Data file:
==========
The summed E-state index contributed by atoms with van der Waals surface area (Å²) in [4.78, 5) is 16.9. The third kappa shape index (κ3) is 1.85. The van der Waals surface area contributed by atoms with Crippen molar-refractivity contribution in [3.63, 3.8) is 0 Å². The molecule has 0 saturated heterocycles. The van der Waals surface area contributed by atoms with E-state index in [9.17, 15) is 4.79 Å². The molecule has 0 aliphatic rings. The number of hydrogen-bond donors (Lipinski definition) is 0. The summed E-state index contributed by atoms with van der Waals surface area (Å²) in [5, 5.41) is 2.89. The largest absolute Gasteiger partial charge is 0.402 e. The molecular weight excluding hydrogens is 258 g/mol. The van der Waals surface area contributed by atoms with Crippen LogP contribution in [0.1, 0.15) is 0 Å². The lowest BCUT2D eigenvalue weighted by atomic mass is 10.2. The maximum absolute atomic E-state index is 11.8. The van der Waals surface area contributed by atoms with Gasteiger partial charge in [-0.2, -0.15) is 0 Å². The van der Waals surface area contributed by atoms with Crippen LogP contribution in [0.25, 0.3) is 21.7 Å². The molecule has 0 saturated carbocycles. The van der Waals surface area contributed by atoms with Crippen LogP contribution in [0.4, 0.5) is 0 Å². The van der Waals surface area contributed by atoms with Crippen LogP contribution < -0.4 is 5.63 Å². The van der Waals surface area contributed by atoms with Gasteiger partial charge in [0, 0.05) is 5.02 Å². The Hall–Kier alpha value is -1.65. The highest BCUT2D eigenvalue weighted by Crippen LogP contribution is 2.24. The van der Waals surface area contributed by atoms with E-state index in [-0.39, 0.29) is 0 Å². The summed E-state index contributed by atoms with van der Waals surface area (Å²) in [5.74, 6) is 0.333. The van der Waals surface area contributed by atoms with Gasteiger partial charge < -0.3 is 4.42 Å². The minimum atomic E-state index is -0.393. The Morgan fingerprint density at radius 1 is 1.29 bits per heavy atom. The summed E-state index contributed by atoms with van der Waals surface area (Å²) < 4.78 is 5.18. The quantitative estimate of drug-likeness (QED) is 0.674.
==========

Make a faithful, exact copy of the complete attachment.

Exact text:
The summed E-state index contributed by atoms with van der Waals surface area (Å²) in [4.78, 5) is 16.9. The third kappa shape index (κ3) is 1.85. The van der Waals surface area contributed by atoms with Crippen molar-refractivity contribution in [3.63, 3.8) is 0 Å². The molecule has 0 saturated heterocycles. The van der Waals surface area contributed by atoms with E-state index in [9.17, 15) is 4.79 Å². The molecule has 0 aliphatic rings. The number of hydrogen-bond donors (Lipinski definition) is 0. The summed E-state index contributed by atoms with van der Waals surface area (Å²) in [5, 5.41) is 2.89. The largest absolute Gasteiger partial charge is 0.402 e. The molecular weight excluding hydrogens is 258 g/mol. The van der Waals surface area contributed by atoms with Crippen LogP contribution in [0.1, 0.15) is 0 Å². The lowest BCUT2D eigenvalue weighted by atomic mass is 10.2. The maximum absolute atomic E-state index is 11.8. The van der Waals surface area contributed by atoms with Gasteiger partial charge in [-0.2, -0.15) is 0 Å². The van der Waals surface area contributed by atoms with Crippen LogP contribution in [0.25, 0.3) is 21.7 Å². The molecule has 0 saturated carbocycles. The van der Waals surface area contributed by atoms with Crippen LogP contribution in [0.4, 0.5) is 0 Å². The van der Waals surface area contributed by atoms with Crippen LogP contribution < -0.4 is 5.63 Å². The van der Waals surface area contributed by atoms with Gasteiger partial charge in [0, 0.05) is 5.02 Å². The Hall–Kier alpha value is -1.65. The highest BCUT2D eigenvalue weighted by Crippen LogP contribution is 2.24. The van der Waals surface area contributed by atoms with E-state index in [-0.39, 0.29) is 0 Å². The summed E-state index contributed by atoms with van der Waals surface area (Å²) in [5.74, 6) is 0.333. The van der Waals surface area contributed by atoms with Gasteiger partial charge < -0.3 is 4.42 Å². The minimum atomic E-state index is -0.393. The Morgan fingerprint density at radius 1 is 1.29 bits per heavy atom. The summed E-state index contributed by atoms with van der Waals surface area (Å²) < 4.78 is 5.18. The quantitative estimate of drug-likeness (QED) is 0.674.